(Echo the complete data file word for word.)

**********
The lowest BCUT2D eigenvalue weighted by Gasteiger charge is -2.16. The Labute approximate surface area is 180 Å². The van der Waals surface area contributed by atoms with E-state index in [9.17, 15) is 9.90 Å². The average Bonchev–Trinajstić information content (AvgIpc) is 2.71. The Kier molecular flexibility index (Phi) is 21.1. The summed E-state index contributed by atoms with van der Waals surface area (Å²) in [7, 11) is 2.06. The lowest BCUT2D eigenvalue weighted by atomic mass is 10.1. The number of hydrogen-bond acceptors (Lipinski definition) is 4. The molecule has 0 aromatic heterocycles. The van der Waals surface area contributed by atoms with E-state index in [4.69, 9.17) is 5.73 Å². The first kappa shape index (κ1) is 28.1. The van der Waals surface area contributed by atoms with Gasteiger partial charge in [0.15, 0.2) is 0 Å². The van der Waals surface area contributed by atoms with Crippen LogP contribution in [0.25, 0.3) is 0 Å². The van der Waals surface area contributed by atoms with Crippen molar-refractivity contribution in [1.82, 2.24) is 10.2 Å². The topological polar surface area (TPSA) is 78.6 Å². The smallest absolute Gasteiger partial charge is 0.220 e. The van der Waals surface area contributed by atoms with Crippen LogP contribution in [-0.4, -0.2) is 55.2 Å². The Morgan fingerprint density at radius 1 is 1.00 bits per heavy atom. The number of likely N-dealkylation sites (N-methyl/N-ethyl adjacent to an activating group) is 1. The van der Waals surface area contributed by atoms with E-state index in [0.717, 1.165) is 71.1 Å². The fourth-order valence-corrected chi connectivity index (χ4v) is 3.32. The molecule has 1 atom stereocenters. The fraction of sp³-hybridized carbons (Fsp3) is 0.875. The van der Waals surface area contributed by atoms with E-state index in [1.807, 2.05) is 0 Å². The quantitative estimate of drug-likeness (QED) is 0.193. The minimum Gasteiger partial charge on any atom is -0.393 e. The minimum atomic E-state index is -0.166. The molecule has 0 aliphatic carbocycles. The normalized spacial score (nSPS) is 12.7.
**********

The lowest BCUT2D eigenvalue weighted by Gasteiger charge is -2.16. The Labute approximate surface area is 180 Å². The van der Waals surface area contributed by atoms with E-state index in [9.17, 15) is 9.90 Å². The average Bonchev–Trinajstić information content (AvgIpc) is 2.71. The Kier molecular flexibility index (Phi) is 21.1. The summed E-state index contributed by atoms with van der Waals surface area (Å²) in [7, 11) is 2.06. The lowest BCUT2D eigenvalue weighted by atomic mass is 10.1. The number of hydrogen-bond acceptors (Lipinski definition) is 4. The molecule has 0 aromatic heterocycles. The van der Waals surface area contributed by atoms with E-state index in [4.69, 9.17) is 5.73 Å². The first kappa shape index (κ1) is 28.1. The van der Waals surface area contributed by atoms with Gasteiger partial charge in [0.15, 0.2) is 0 Å². The van der Waals surface area contributed by atoms with Crippen LogP contribution in [0.25, 0.3) is 0 Å². The van der Waals surface area contributed by atoms with Crippen molar-refractivity contribution in [1.82, 2.24) is 10.2 Å². The topological polar surface area (TPSA) is 78.6 Å². The smallest absolute Gasteiger partial charge is 0.220 e. The van der Waals surface area contributed by atoms with Crippen LogP contribution in [-0.4, -0.2) is 55.2 Å². The Morgan fingerprint density at radius 1 is 1.00 bits per heavy atom. The number of likely N-dealkylation sites (N-methyl/N-ethyl adjacent to an activating group) is 1. The van der Waals surface area contributed by atoms with E-state index in [0.717, 1.165) is 71.1 Å². The fourth-order valence-corrected chi connectivity index (χ4v) is 3.32. The molecule has 1 atom stereocenters. The fraction of sp³-hybridized carbons (Fsp3) is 0.875. The van der Waals surface area contributed by atoms with E-state index in [1.807, 2.05) is 0 Å². The quantitative estimate of drug-likeness (QED) is 0.193. The minimum Gasteiger partial charge on any atom is -0.393 e. The minimum atomic E-state index is -0.166. The molecule has 0 aliphatic carbocycles. The normalized spacial score (nSPS) is 12.7.